> and proof, whereas the consensus would have no poof of it not being the
> case; other than their own blindness. Could a thousand blind people
> prove that one claiming sight could not see? Another facet to this of
> course is that the sighted child would not be made blind by their
> insistence that he or she could not see. And even if the case was found
> it their favour. The child would still have vision, whether they said so
> or not. Therefore their judgement and pronunciation is irrelevant to the
> truth of it. The child can see, and that is true. AS IS SO.
> By what criteria then can a thing be said to be true? Insofar as I found
> out at least, then my own criteria was in that of throwing everything at
> it to see what could not be smashed and destroyed in so doing. By this I
> do not mean throwing sticks and stones at it but simply that of
> argument. It was not a case of my finding things so bad that I did not
> wish to accept them as being true, for they were easy to accept; but
> rather that I found such things to be so good that I found it difficult
> to accept them as being true (it is all in the book). But why should
> this be the case I wonder. Why is it easier to accept not good things as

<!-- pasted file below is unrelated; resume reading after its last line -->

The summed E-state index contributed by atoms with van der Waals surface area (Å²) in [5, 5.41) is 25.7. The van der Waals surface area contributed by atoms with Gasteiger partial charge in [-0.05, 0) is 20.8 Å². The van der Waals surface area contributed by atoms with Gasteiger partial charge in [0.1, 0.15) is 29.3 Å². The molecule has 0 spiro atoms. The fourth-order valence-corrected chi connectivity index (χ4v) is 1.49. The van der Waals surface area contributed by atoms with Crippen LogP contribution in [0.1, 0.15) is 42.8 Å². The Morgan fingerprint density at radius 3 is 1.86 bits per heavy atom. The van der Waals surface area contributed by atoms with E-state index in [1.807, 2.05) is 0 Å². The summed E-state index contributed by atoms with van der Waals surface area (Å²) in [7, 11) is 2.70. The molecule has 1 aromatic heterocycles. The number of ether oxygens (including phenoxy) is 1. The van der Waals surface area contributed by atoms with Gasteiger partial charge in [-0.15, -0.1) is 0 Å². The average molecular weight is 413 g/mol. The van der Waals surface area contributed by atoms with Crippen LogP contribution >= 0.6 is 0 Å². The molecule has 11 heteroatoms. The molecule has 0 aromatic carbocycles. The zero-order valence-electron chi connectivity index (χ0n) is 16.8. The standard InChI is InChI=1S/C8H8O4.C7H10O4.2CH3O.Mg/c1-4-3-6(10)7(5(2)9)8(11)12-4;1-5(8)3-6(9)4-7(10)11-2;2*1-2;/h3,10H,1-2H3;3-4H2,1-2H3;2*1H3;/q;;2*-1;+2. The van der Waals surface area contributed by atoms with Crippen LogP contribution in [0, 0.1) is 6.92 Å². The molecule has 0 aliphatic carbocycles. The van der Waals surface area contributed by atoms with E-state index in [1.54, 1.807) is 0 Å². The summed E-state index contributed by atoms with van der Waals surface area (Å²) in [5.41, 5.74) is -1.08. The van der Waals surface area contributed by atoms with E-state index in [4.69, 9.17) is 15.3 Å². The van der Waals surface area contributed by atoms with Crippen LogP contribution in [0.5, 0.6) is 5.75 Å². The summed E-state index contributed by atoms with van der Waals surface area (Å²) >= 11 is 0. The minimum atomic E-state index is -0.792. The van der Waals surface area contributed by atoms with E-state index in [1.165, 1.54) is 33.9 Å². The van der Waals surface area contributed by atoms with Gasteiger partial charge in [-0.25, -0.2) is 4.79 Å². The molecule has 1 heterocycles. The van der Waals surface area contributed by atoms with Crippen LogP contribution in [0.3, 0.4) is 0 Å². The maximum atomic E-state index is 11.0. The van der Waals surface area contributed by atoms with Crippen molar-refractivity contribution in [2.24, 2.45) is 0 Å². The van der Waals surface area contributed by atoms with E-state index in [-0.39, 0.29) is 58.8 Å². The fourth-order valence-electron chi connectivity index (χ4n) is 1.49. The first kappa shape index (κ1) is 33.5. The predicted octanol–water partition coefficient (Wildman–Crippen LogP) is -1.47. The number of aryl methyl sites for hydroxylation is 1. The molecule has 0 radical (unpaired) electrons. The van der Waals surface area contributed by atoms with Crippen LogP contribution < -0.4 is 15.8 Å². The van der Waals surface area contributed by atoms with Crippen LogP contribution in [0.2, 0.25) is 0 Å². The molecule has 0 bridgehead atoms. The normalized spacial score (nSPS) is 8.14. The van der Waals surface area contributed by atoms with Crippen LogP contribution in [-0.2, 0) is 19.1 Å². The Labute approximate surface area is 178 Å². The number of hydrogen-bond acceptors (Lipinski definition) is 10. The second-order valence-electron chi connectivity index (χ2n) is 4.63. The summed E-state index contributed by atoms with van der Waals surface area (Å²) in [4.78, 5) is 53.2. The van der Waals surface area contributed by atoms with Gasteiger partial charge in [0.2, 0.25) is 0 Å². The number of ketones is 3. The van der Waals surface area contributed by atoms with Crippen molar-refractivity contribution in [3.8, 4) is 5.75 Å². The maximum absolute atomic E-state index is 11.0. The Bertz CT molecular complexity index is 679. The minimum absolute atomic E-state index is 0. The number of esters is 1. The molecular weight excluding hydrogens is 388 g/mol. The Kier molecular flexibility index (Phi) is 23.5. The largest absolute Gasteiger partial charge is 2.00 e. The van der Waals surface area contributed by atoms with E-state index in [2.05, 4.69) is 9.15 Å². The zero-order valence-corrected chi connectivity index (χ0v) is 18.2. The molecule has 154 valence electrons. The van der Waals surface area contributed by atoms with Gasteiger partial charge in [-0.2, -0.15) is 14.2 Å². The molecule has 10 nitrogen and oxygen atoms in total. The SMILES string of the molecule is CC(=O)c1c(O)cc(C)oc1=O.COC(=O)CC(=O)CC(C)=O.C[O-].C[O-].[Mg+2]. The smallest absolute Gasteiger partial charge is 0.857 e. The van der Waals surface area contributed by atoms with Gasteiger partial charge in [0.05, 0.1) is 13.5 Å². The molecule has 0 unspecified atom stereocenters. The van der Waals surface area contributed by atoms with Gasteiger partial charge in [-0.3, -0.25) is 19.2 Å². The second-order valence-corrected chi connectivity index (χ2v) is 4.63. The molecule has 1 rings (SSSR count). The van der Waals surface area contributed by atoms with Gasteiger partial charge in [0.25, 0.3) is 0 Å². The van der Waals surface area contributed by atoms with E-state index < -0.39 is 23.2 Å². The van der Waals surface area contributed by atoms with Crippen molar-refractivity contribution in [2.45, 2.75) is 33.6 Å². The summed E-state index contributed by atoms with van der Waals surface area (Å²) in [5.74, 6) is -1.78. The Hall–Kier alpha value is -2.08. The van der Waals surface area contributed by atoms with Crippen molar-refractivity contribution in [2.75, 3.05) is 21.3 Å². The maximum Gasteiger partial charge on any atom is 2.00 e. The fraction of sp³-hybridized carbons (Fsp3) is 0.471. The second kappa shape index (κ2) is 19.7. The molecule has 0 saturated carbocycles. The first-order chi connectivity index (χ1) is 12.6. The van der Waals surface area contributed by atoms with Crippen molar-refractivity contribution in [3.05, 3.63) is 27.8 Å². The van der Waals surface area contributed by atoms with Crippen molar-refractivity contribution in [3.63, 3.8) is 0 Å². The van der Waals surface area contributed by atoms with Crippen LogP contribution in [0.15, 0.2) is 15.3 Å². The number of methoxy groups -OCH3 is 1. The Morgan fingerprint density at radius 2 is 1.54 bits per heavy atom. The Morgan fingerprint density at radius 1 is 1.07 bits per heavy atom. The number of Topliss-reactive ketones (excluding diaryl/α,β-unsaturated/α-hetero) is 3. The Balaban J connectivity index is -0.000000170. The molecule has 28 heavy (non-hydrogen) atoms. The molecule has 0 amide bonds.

> being so and yet not its opposite pole? I don't really know why, but
> maybe it has something to do with conditioning and nurture when young.
> Put it to the test today for yourself. Tell a thousand folks about
> something horrible which has happened to you, and then go elsewhere and
> tell a thousand folks something extremely good which has happened to
> you. And watch the feed-back. In the case of the former it will be
> sympathy and aid; for the large part. But in the case of the latter then
> for the large part it will be hostility and sour grapes. Why?
> Time and time again in society, and generation after generation, we come
> up against the comment, `I am seeking truth'. But the truth and truths
> of what? Ask them that question, and see what they say. As for myself
> then I certainly did not go in search of truth when young, but rather
> that which was not true. Thus an attack on the negative in order to see
> what could not be destroyed in that battle. Find out as to what is NOT
> SO in order to find out what IS SO. That process, which took twenty
> years, is far too long and involved for an email, or even a book. So, I
> offer it instead as merely food for thought. Is not a lie truly a lie? 
> Is not a mistake truly not a mistake? Does anything exist, at any level
> of existence, which is not so? Find me something which does not exist.
> Even now, after all these years, I still demand proof of every
> phenomenon which I encounter, and the claims which people make about
> phenomena; and never ever, for as long as I exist, would I ever take
> something as being true on faith. Faith has nothing to offer me. Albeit
> that it seems to make life easy for some.
> To what degree this or that person has found things, or even searched
> for things, then that is another question. As for me than I am not in
> love with truth. I just admire it; and would uphold it. If Johnny sits
> in a dark room all his life and complaining that there is nothing to
> find, then, well, what can one expect. The fault dear Brutus - - ! Lays
> where?

Reply via email to